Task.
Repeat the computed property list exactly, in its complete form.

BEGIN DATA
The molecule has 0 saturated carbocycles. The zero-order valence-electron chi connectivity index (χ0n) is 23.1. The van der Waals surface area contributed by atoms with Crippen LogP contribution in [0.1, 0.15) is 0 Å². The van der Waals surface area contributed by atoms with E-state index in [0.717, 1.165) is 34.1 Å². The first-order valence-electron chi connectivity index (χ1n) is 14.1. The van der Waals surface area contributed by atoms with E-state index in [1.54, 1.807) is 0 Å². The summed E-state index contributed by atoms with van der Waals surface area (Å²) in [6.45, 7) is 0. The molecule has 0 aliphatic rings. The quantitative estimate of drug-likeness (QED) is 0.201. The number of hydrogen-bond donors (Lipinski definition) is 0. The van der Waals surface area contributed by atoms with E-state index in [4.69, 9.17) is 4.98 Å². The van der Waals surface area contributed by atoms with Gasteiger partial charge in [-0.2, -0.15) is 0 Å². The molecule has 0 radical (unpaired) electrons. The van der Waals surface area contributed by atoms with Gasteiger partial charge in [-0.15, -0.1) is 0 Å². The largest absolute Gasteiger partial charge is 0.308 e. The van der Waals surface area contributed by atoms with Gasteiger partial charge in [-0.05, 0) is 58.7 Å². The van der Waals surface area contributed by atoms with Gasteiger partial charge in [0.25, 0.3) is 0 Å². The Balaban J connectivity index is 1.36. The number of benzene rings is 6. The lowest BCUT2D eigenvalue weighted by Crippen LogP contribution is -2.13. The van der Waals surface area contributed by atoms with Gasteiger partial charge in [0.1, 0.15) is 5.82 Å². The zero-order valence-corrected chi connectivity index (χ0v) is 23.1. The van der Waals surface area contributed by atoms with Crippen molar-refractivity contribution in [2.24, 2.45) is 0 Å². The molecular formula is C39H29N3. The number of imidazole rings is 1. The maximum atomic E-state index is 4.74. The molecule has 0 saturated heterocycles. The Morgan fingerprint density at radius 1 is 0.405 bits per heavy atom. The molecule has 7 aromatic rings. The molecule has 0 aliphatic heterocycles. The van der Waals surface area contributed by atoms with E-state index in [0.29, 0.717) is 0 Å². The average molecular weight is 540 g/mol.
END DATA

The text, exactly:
The molecule has 0 saturated carbocycles. The zero-order valence-electron chi connectivity index (χ0n) is 23.1. The van der Waals surface area contributed by atoms with Crippen LogP contribution in [0.1, 0.15) is 0 Å². The van der Waals surface area contributed by atoms with E-state index in [0.717, 1.165) is 34.1 Å². The first-order valence-electron chi connectivity index (χ1n) is 14.1. The van der Waals surface area contributed by atoms with E-state index in [1.54, 1.807) is 0 Å². The summed E-state index contributed by atoms with van der Waals surface area (Å²) in [6.45, 7) is 0. The molecule has 0 aliphatic rings. The quantitative estimate of drug-likeness (QED) is 0.201. The number of hydrogen-bond donors (Lipinski definition) is 0. The van der Waals surface area contributed by atoms with E-state index in [4.69, 9.17) is 4.98 Å². The van der Waals surface area contributed by atoms with Gasteiger partial charge in [-0.2, -0.15) is 0 Å². The molecule has 0 radical (unpaired) electrons. The van der Waals surface area contributed by atoms with Gasteiger partial charge in [-0.15, -0.1) is 0 Å². The largest absolute Gasteiger partial charge is 0.308 e. The van der Waals surface area contributed by atoms with Gasteiger partial charge in [-0.05, 0) is 58.7 Å². The van der Waals surface area contributed by atoms with Gasteiger partial charge in [0.25, 0.3) is 0 Å². The Balaban J connectivity index is 1.36. The number of benzene rings is 6. The lowest BCUT2D eigenvalue weighted by Crippen LogP contribution is -2.13. The van der Waals surface area contributed by atoms with Gasteiger partial charge in [0.1, 0.15) is 5.82 Å². The zero-order valence-corrected chi connectivity index (χ0v) is 23.1. The van der Waals surface area contributed by atoms with Crippen molar-refractivity contribution in [2.24, 2.45) is 0 Å². The molecular formula is C39H29N3. The number of imidazole rings is 1. The maximum atomic E-state index is 4.74. The molecule has 0 saturated heterocycles. The Morgan fingerprint density at radius 1 is 0.405 bits per heavy atom. The molecule has 7 aromatic rings. The molecule has 0 aliphatic heterocycles. The van der Waals surface area contributed by atoms with E-state index in [0.29, 0.717) is 0 Å². The average molecular weight is 540 g/mol.